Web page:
Will I still need to self-isolate after July 19 if I have come into contact with coronavirus?
THE rules are changing on July 19 as Britain emerges from lockdown restrictions.
Self isolating is still an important weapon against Covid, but there are some key changes being made to those rules too…
When do I need to self-isolate?
Currently, anyone alerted by Test and Trace or the NHS App that they have been in contact with someone who has tested positive must — by law — isolate at home.
Also everyone with flu-like symptoms, which is defined as a fever of above 37.8C or a persistent cough, should stay home.
You must self-isolate immediately if:
- You have any symptoms of coronavirus (a high temperature, a new, continuous cough or a loss or change to your sense of smell or taste)
- You've tested positive for coronavirus – this means you have coronavirus
- You live with someone who has symptoms or tested positive
- Someone in your support bubble has symptoms or tested positive
- You're told to self-isolate by NHS Test and Trace
- You arrive in the UK from a country with a high coronavirus risk
Do I need to self isolate if I come into contact with someone who tests positive?
For now, yes, everyone must. Even beyond July 19.
But this is changing next month for people who have had vaccinations…
From August 16, double-jabbed Brits will be allowed to skip self-isolation if they have come into contact with a Covid patient.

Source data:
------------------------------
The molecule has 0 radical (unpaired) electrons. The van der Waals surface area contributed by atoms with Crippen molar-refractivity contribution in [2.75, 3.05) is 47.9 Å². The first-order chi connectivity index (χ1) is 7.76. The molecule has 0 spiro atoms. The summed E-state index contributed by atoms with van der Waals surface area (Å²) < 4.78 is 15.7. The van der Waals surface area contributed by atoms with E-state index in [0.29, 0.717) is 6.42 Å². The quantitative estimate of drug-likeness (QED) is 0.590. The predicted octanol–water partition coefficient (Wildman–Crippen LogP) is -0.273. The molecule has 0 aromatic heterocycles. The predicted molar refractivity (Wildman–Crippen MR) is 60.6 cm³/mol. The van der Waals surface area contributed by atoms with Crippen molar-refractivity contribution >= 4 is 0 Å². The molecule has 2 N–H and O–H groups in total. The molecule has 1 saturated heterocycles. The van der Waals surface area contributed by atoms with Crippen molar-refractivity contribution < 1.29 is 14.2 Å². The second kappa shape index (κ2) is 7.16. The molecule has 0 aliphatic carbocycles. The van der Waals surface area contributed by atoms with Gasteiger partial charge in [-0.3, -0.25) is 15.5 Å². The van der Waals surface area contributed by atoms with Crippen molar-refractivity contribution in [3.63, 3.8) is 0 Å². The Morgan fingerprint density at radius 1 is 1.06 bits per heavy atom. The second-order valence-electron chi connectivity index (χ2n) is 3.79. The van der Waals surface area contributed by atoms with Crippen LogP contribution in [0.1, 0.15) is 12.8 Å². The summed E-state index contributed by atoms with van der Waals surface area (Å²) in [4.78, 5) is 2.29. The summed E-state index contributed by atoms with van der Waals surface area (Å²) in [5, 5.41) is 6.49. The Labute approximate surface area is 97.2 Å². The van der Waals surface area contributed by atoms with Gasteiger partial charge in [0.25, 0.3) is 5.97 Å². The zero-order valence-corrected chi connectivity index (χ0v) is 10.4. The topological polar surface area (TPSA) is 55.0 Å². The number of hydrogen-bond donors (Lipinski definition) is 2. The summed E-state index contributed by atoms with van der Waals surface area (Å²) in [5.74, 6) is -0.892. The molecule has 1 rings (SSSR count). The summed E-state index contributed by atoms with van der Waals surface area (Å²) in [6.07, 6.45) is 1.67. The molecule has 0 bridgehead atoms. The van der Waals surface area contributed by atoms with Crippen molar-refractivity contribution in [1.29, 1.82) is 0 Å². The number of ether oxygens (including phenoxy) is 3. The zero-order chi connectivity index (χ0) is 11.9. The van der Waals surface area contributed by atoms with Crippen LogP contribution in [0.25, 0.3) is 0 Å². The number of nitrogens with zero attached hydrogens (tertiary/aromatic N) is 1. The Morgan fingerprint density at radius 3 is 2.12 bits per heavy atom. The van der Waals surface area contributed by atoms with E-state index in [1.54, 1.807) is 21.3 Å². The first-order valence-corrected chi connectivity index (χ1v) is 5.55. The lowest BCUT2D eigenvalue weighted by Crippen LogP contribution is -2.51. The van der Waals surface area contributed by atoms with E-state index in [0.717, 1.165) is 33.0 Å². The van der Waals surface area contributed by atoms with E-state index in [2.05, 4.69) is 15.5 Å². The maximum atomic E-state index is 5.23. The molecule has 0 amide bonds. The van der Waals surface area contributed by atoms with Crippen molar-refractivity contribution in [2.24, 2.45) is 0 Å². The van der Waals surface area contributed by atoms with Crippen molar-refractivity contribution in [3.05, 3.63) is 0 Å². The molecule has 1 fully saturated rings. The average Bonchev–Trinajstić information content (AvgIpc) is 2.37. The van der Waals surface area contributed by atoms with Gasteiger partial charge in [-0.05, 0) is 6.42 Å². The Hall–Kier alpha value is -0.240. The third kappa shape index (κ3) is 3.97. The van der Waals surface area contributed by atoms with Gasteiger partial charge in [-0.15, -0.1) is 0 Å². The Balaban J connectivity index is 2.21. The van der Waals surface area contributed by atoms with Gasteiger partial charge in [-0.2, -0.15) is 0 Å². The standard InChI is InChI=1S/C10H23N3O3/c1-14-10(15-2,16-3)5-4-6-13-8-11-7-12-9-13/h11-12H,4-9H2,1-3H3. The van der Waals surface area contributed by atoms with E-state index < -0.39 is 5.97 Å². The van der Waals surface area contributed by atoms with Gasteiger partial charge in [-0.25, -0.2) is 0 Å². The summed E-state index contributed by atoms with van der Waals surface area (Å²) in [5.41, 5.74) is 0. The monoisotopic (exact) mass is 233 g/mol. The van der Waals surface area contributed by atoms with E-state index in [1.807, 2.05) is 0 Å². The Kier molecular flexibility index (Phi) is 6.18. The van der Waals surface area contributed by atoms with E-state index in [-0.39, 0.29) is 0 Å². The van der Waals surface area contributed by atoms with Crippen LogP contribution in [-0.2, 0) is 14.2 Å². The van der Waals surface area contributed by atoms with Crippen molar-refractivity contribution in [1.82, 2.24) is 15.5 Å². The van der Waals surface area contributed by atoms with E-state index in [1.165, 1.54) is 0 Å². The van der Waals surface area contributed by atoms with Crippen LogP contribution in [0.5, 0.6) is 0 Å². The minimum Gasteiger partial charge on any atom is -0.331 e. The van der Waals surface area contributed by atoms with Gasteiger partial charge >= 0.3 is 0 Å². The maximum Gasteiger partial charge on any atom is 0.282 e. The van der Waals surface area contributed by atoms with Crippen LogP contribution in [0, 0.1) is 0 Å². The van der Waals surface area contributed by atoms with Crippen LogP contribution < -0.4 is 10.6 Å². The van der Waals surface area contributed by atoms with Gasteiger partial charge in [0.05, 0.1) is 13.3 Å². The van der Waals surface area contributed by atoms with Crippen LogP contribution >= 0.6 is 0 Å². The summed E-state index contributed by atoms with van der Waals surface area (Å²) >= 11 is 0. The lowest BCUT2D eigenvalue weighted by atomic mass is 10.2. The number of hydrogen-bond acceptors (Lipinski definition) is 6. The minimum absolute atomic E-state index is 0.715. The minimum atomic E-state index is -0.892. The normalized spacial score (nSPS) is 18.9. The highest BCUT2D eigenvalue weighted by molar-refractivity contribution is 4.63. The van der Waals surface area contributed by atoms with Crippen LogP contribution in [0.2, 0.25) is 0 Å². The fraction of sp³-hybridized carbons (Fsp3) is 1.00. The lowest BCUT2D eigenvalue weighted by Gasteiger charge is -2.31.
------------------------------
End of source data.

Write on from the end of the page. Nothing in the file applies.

If you haven't had your two jabs, you will have to isolate.
People who test positive will still have to self-isolate for 10 days even if they're jabbed however.
And close contacts will still be urged to get a gold-standard PCR test to "get certainty" that they're not infected.
Spelling out the rules Health Secretary Sajid Javid said that anyone who gets their second dose on the cusp of August 16 will still need to wait two weeks so the extra protection can kick in.
Mr Javid also confirmed under-18s – who are not eligible for vaccines – will also be able to avoid quarantine if they come into contact with a Covid case.
The move will come as a major boost for workplaces as Brits will be able to go to work even if they have been in touch with someone who tested positive.
The Health Sec paid tribute to "selfless" Brits who have "done their duty" and isolated when pinged.
He said: "I understand that some people are cautious about their idea of easing restrictions, but we must balance the risks – the risks of a virus that has diminished but not defeated, against the risks of keeping these restrictions and the health, social and economic hardship that we know they bring.
"This pandemic is far from over and we will continue to proceed with caution.
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